– An action to impose personal liability on a corporate director who fails to give notice of dissolution must be filed as a separate lawsuit and cannot be brought in a post-judgment/supplementary proceeding;

– Where a third party transfers assets of a corporate debtor for consideration and with full knowledge of a creditor’s claim, the creditor may treat the proceeds from the sale of the assets as debtor’s property and recover them under Code Section 2-1402;

– A transfer of assets from one entity to another generally does not make the transferee liable for the transferor’s debts;

– But where the transferee company is a “mere continuation” of the selling entity, the transferee can be held responsible for the seller’s debt.  The key inquiry in determining successor liability under the mere continuation framework is whether there is continuity of shareholder or directors from the first entity to the second one;

– An action brought under the Uniform Fraudulent Transfer Act (FTA), 740 ILCS 160/1, is considered one that directly concerns the assets of the judgment debtor and imposes liability on the recipient/transferee based on the value of the transferred assets;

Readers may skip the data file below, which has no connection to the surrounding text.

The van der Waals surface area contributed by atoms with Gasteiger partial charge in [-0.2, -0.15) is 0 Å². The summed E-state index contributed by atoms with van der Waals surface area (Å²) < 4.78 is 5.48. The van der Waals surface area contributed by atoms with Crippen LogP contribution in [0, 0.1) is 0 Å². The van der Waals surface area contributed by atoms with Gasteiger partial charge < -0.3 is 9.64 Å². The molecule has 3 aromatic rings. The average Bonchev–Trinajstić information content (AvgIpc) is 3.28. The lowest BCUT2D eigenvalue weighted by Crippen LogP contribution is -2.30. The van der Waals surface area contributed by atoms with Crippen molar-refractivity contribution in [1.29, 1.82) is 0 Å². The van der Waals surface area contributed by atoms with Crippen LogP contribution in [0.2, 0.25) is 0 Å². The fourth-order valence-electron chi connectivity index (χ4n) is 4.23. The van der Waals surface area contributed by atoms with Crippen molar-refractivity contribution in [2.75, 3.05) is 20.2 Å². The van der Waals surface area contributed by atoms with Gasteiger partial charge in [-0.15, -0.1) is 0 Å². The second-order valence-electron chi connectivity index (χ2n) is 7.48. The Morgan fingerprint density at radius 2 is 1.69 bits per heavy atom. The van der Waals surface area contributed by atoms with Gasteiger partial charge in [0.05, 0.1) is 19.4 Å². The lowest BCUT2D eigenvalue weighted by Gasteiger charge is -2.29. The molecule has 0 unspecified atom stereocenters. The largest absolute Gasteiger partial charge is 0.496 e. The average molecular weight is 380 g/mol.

– A transfer is not voidable against one who takes in good faith and provides reasonably equivalent value.  740 ILCS 160/9;

– A court has discretion to sanction a party that disobeys a court order including by entering a money judgment against the offending party;

(664 N.E.2d at 1091-1093)

Applying these rules, the Court found that plaintiff could properly pursue its FTA claim within the supplementary proceeding and didn’t have to file a separate lawsuit.  This is because an FTA claim does not affix personal liability for a corporate debt (like in a corporate veil piercing or alter ego setting) but instead tries to avoid or undo a transfer and claw back the assets actually transferred.